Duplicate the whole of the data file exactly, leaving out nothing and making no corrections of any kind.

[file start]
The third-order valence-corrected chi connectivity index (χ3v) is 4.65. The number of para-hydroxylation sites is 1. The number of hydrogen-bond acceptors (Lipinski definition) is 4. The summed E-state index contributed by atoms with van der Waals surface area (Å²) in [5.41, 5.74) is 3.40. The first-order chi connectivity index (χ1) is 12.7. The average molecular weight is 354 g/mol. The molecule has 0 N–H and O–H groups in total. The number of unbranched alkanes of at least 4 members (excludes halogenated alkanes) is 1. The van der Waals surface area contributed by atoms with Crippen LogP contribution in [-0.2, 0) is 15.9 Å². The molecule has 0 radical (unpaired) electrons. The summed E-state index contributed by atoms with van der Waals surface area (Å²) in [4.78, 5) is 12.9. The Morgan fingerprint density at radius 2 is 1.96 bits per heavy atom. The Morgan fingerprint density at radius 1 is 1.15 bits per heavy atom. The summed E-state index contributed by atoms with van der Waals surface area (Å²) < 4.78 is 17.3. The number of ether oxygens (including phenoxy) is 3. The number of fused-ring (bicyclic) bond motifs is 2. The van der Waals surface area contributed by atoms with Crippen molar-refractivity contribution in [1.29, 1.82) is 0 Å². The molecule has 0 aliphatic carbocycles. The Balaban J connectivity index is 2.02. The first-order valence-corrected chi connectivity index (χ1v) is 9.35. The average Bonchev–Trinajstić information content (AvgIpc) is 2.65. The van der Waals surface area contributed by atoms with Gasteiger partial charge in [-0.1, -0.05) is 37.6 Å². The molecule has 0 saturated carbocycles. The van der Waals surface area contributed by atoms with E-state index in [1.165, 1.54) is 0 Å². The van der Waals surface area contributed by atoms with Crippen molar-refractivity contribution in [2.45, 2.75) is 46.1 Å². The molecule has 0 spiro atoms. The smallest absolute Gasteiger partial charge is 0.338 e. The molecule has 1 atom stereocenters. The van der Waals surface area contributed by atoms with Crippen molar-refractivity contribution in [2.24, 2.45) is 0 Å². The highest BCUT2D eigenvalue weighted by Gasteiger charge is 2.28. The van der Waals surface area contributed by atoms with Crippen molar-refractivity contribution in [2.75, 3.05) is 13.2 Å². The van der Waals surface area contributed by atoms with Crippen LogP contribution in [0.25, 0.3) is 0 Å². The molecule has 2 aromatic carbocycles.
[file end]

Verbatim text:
The third-order valence-corrected chi connectivity index (χ3v) is 4.65. The number of para-hydroxylation sites is 1. The number of hydrogen-bond acceptors (Lipinski definition) is 4. The summed E-state index contributed by atoms with van der Waals surface area (Å²) in [5.41, 5.74) is 3.40. The first-order chi connectivity index (χ1) is 12.7. The average molecular weight is 354 g/mol. The molecule has 0 N–H and O–H groups in total. The number of unbranched alkanes of at least 4 members (excludes halogenated alkanes) is 1. The van der Waals surface area contributed by atoms with Crippen LogP contribution in [-0.2, 0) is 15.9 Å². The molecule has 0 radical (unpaired) electrons. The summed E-state index contributed by atoms with van der Waals surface area (Å²) in [4.78, 5) is 12.9. The Morgan fingerprint density at radius 2 is 1.96 bits per heavy atom. The Morgan fingerprint density at radius 1 is 1.15 bits per heavy atom. The summed E-state index contributed by atoms with van der Waals surface area (Å²) < 4.78 is 17.3. The number of ether oxygens (including phenoxy) is 3. The number of fused-ring (bicyclic) bond motifs is 2. The van der Waals surface area contributed by atoms with Crippen molar-refractivity contribution in [1.29, 1.82) is 0 Å². The molecule has 0 aliphatic carbocycles. The Balaban J connectivity index is 2.02. The first-order valence-corrected chi connectivity index (χ1v) is 9.35. The average Bonchev–Trinajstić information content (AvgIpc) is 2.65. The van der Waals surface area contributed by atoms with Gasteiger partial charge in [-0.1, -0.05) is 37.6 Å². The molecule has 0 saturated carbocycles. The van der Waals surface area contributed by atoms with E-state index in [1.165, 1.54) is 0 Å². The van der Waals surface area contributed by atoms with Crippen molar-refractivity contribution in [2.45, 2.75) is 46.1 Å². The molecule has 0 spiro atoms. The smallest absolute Gasteiger partial charge is 0.338 e. The molecule has 1 atom stereocenters. The van der Waals surface area contributed by atoms with Crippen molar-refractivity contribution in [2.24, 2.45) is 0 Å². The highest BCUT2D eigenvalue weighted by Gasteiger charge is 2.28. The van der Waals surface area contributed by atoms with Crippen molar-refractivity contribution in [2.75, 3.05) is 13.2 Å². The van der Waals surface area contributed by atoms with Crippen LogP contribution in [0.25, 0.3) is 0 Å². The molecule has 2 aromatic carbocycles.